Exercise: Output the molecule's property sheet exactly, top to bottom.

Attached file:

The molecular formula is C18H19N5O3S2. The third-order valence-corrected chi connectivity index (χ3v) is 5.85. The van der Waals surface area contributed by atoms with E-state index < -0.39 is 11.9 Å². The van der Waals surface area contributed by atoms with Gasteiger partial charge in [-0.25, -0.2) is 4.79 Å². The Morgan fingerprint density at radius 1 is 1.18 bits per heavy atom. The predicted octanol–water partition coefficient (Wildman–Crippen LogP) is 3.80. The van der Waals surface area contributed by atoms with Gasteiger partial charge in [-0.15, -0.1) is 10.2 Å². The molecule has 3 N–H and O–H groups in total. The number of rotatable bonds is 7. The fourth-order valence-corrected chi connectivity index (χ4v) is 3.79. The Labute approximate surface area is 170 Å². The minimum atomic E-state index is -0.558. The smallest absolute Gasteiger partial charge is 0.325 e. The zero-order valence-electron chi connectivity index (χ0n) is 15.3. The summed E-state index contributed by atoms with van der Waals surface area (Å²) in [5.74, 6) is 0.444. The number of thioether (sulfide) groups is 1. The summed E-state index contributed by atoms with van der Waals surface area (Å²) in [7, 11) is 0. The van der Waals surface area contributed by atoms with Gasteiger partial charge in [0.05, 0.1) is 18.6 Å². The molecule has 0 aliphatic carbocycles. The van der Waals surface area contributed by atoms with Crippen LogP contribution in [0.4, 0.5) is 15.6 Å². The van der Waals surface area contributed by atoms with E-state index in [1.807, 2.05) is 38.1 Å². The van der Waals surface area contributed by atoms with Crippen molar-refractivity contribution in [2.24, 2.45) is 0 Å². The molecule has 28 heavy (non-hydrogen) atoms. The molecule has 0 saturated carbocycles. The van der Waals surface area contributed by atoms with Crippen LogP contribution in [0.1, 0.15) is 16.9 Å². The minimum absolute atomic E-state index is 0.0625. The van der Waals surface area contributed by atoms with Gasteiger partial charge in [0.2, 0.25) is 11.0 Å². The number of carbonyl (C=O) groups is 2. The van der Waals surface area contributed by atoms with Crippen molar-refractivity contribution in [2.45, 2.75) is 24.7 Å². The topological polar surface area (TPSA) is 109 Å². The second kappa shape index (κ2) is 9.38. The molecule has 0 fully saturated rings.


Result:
The molecular formula is C18H19N5O3S2. The third-order valence-corrected chi connectivity index (χ3v) is 5.85. The van der Waals surface area contributed by atoms with E-state index < -0.39 is 11.9 Å². The van der Waals surface area contributed by atoms with Gasteiger partial charge in [-0.25, -0.2) is 4.79 Å². The Morgan fingerprint density at radius 1 is 1.18 bits per heavy atom. The predicted octanol–water partition coefficient (Wildman–Crippen LogP) is 3.80. The van der Waals surface area contributed by atoms with Gasteiger partial charge in [-0.15, -0.1) is 10.2 Å². The molecule has 3 N–H and O–H groups in total. The number of rotatable bonds is 7. The fourth-order valence-corrected chi connectivity index (χ4v) is 3.79. The Labute approximate surface area is 170 Å². The minimum atomic E-state index is -0.558. The smallest absolute Gasteiger partial charge is 0.325 e. The zero-order valence-electron chi connectivity index (χ0n) is 15.3. The summed E-state index contributed by atoms with van der Waals surface area (Å²) in [5.74, 6) is 0.444. The number of thioether (sulfide) groups is 1. The summed E-state index contributed by atoms with van der Waals surface area (Å²) in [7, 11) is 0. The van der Waals surface area contributed by atoms with Gasteiger partial charge in [0.05, 0.1) is 18.6 Å². The molecule has 0 aliphatic carbocycles. The van der Waals surface area contributed by atoms with Crippen LogP contribution in [0.4, 0.5) is 15.6 Å². The van der Waals surface area contributed by atoms with E-state index in [1.807, 2.05) is 38.1 Å². The van der Waals surface area contributed by atoms with Crippen molar-refractivity contribution in [2.24, 2.45) is 0 Å². The molecule has 28 heavy (non-hydrogen) atoms. The molecule has 0 saturated carbocycles. The van der Waals surface area contributed by atoms with Crippen LogP contribution in [0.1, 0.15) is 16.9 Å². The minimum absolute atomic E-state index is 0.0625. The van der Waals surface area contributed by atoms with Gasteiger partial charge in [0.2, 0.25) is 11.0 Å². The number of carbonyl (C=O) groups is 2. The van der Waals surface area contributed by atoms with Crippen molar-refractivity contribution in [2.45, 2.75) is 24.7 Å². The topological polar surface area (TPSA) is 109 Å². The second kappa shape index (κ2) is 9.38. The molecule has 0 fully saturated rings.